Andi Wong, artist, educator, and activist, served in multiple roles at Rooftop School, including arts coordinator, technology instructor, and outdoor educator. That work was the impetus for her involvement with ArtsEd4All, an informal collective of educators, artists, scientists, civic institutions, and community organizations who enjoy working together to create meaningful arts experiences for all to enjoy.

Where art and civic engagement meet

Multiple studies have found that an individual’s participation in the arts has a statistically significant relationship to levels of civic engagement. From the painters who helped shape a young nation’s perception of itself after the Revolutionary War to the haunting song that demanded acknowledgment of the victims of lynching, art has always been a part of civic life in the U.S. This connection plays a critical role in the mission of ArtsEd4All, where history fuels their work in the present by amplifying voices which have previously been silenced. Wong tells us, “A solid knowledge of the past allows you to make intentional changes…As our country is thinking about its past, and thinking about where it wants to go — even how we determine that — it is really important that we save some time and invite as many people into the practice so we can come up with something that might be useful.”

She reflects for a moment on the importance of understanding where you came from and how that helps create a path toward where you want to go. By expanding our table to invite different voices in, she explains, we can help create a future powered not by a single story, but by the individual stories of thousands. “Every community has its public art,” Wong explains, “looking at indigenous traditions, public works commissioned by civic bodies, the artists working their lifetimes in their communities — thinking about this day and age when everything is moving so quickly and changing so quickly, looking for the things that are stable and spend some time with them, and spend some time in places that are quiet. To think about where you have come from and where you are going, and what it means to live in this country.”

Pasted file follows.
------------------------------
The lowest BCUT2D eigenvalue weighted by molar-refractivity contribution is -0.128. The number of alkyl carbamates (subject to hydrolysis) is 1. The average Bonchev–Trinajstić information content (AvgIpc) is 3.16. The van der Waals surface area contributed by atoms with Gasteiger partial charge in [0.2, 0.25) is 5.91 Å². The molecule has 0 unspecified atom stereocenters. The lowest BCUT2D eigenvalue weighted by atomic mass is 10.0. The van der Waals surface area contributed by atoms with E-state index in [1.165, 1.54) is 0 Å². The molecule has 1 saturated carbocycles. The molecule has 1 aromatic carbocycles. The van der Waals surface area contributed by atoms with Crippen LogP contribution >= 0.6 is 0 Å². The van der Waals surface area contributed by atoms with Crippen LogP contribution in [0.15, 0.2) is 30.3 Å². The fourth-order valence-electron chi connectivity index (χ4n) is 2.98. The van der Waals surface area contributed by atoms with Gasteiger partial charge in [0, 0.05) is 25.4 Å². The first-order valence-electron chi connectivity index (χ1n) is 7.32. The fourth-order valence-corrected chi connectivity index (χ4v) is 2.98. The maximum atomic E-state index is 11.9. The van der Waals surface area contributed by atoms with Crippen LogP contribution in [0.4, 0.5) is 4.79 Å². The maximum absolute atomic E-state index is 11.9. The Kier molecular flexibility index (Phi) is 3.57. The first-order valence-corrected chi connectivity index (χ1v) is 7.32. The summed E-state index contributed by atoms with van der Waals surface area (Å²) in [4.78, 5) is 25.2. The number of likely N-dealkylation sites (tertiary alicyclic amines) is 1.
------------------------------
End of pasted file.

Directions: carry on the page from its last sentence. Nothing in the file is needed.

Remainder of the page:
ArtsEd4All + Civic Season

In keeping with their mission, ArtsEd4All hosted a series of public arts programs in conjunction with Civic Season. Wong says that as an educator, “I love the whole idea that we are going to set new rituals, new ideas that we return to each year — there is so much that we don’t know and every time we return to a theme or topic, we learn a little more. Civic Season has marked space and it is a mindful way to learn history.” Other Civic Season events included a viewing of the AIDS quilt, Oakland First Friday to pay tribute to the artists who drive social change, and the screening of a documentary about Gordon Parks whose art inspired a generation of artist-activists.

This Civic Season postcard was filled out by Judy, one of the volunteers who helped read out names at the #AIDSQuilt event. Image courtesy of ArtsEd4All.

None of these projects were outside the scope of ArtsEd4All’s regular programming, but for Wong that was actually an important point. Many organizations across the country are doing important work and Civic Season is a way for them to connect. Wong says the power of Civic Season is knowing “I don’t have to be a museum, I don’t have to be an institution, I don’t have to be an expert, I hope what we do is encouraging in that way. Everyone can offer something and feel good about it.”

Interested in exploring the intersection of art and civic engagement? Check out these Made By Us Partners!

Poster House

For Freedoms

University of Michigan Museums of Art

Dubuque Museum of Art

Smithsonian Arts + Industry Building

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Kate Doak-Keszler
(History) Made By Us

Preservationist by trade, storyteller by nature. History is a roadmap to the future, if you just know how to read it.